Battle of Yehuling

Battle of Yehuling
Part of the Mongol–Jin War
DateAugust – October 1211
LocationNorthwest of present-day Wanquan District, Zhangjiakou, Hebei Province, China
Result Decisive Mongol victory
Mongol Empire Jin dynasty
Commanders and leaders
Genghis Khan
Yelü Tuhua
Wanyan Yongji
Wanyan Chengyu
Zhuhu Gaoqi
Wanyan Jiujin 
Tushan Yi
Shimo Ming'an (POW)
90,000-110,000 cavalry[1] 350,000 infantry
150,000 cavalry
Casualties and losses
moderately heavy very heavy
Battle of Yehuling
Traditional Chinese 野狐嶺戰役
Simplified Chinese 野狐岭战役

The Battle of Yehuling, literally the Battle of Wild Fox Ridge, was a major decisive battle fought between the Mongol Empire and Jurchen-led Jin dynasty during the first stage of the Mongol conquest of the Jin dynasty. The battle was fought between August and October 1211 at Yehuling (野狐嶺; lit. "Wild Fox Ridge"), which is located northwest of present-day Wanquan District, Zhangjiakou, Hebei Province. The battle, which concluded with a decisive Mongol victory, was followed by the assassination of the Jin emperor, Wanyan Yongji, by one of his generals. It also hastened the weakening and decline of the Jin dynasty.


In 1206, Temüjin had united all the tribes in Mongolia under his rule and received the title "Genghis Khan". The Jurchen-led Jin dynasty in northern China became a major obstacle to the Mongol Empire's quest for world domination. In the past, the Jin dynasty had adopted a divide-and-rule strategy to break up the various Mongol tribes and keep them under control. However, after realising that this strategy no longer worked, they began to actively prepare for war with the aim of eliminating the Mongol threat in a single campaign. Starting in the reign of Emperor Zhangzong, the Jin dynasty had constructed a line of structural defences about 300 kilometres long along its northern border; this line is sometimes loosely referred to as the "Jin dynasty's Great Wall".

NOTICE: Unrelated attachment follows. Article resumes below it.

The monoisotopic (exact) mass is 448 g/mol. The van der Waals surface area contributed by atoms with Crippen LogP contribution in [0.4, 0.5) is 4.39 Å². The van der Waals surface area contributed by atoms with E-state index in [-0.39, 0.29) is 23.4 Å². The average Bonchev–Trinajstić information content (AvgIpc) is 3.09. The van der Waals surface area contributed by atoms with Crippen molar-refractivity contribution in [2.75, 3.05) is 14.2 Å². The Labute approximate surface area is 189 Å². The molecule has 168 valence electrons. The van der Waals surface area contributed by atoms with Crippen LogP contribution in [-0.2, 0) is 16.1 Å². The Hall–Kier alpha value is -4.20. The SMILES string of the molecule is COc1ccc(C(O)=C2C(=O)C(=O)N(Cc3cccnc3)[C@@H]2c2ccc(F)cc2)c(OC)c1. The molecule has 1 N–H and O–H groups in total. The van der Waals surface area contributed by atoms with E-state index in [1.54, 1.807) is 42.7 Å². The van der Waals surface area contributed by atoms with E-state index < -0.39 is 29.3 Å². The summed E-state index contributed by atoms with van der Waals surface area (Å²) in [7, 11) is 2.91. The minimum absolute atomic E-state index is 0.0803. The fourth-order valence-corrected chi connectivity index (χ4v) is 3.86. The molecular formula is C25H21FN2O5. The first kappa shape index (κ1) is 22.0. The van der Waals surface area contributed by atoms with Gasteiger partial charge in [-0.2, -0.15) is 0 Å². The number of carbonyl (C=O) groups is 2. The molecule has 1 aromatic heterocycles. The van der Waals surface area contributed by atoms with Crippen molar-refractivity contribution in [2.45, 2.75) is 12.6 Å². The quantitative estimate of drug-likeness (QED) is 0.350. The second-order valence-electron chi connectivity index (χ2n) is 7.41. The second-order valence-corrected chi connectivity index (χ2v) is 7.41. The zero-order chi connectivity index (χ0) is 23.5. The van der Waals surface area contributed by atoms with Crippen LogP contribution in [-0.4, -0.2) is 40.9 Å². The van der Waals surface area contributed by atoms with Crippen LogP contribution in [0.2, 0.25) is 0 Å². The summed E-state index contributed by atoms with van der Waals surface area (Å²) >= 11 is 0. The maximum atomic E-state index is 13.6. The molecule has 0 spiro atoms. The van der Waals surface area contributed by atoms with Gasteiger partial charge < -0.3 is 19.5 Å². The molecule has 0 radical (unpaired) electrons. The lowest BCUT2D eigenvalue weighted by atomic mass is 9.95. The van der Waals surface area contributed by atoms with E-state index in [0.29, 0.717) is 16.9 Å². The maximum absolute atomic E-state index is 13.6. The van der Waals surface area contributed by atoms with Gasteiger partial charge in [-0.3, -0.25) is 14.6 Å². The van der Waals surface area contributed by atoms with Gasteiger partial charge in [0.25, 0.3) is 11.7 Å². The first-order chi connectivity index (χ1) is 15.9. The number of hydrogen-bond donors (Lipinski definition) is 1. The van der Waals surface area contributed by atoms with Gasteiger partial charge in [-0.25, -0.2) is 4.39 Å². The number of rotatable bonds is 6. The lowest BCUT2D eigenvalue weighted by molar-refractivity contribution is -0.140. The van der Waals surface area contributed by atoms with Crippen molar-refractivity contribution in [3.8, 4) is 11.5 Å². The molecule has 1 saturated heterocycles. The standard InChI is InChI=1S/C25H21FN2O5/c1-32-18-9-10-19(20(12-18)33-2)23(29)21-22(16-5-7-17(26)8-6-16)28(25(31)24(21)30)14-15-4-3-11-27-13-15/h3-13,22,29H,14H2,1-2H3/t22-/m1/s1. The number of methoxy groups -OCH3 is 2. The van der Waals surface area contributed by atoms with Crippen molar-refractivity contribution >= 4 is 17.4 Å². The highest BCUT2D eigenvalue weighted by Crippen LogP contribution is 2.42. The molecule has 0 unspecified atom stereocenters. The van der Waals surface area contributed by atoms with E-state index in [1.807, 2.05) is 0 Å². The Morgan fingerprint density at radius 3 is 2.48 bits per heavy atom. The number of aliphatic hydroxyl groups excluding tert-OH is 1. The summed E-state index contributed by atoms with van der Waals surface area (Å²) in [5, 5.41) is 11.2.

Earlier in 1204, Genghis Khan had subdued the Ongud, a Mongol tribe helping the Jin dynasty guard its northern border. At the same time, Genghis Khan also formed an alliance with the Ongud by marrying his daughter to the Ongud chief's son. The Mongols controlled the area north of the Yin Mountains and started stockpiling resources in preparation for a military campaign against the Jin dynasty. Moreover, the Mongols had also been actively luring and inducing some Jurchens to defect or surrender. The Jin emperor, Wanyan Yongji, underestimated the Mongol threat and had been gradually neglecting the defences against the Mongols. He was also delusional in his belief that the Jin dynasty was far more powerful than the Mongols.

In 1210, Genghis Khan insulted Wanyan Yongji by publicly stating that the Jin emperor was cowardly and unfit to be a leader. He also added, "The emperor should be a man from the sky like me." When Wanyan Yongji received news of this, he was so enraged that he executed the Mongol ambassador. Tensions between the Mongols and Jin dynasty started to escalate. In March 1211, the Mongols rallied 90,000 troops for a campaign against the Jin dynasty, leaving behind only about 2,000 men to guard their base in Mongolia. This meant that well over 90% of the Mongol forces had been mobilised for the campaign. Before embarking, Genghis Khan prayed to the sky deity Tengri along the Kherlen River to bless the Mongols with victory, and made a symbolic vow to avenge his ancestor, Ambaghai, who was executed by crucifixion in 1146 at the order of Emperor Xizong of the Jin dynasty.


The battle was fought in three stages between March and October 1211.

Battle of Wusha Fortress

The Jin chancellor, Duji Sizhong (獨吉思忠), led the bulk of the Jin army to the northwestern frontline. He organised about 750,000 troops to reinforce the defences along the Jin dynasty's Great Wall and prevent the Mongols from advancing further south. Genghis Khan ordered his third son, Ögedei to lead a separate force to attack the Jin western capital, Xijing (西京; present-day Datong, Shanxi), and block enemy reinforcements. The Khan himself led the main Mongol army to attack Wusha Fortress (烏沙堡) and capture Wuyue Camp (烏月營), thus destroying the Jin army's defence lines. Duji Sizhong was killed in action and most of the Jin army was wiped out. This battle took place between March and the end of June 1211. The Mongols then rested for about a month before moving towards Yehuling and sending an ambassador to meet the Jin imperial court.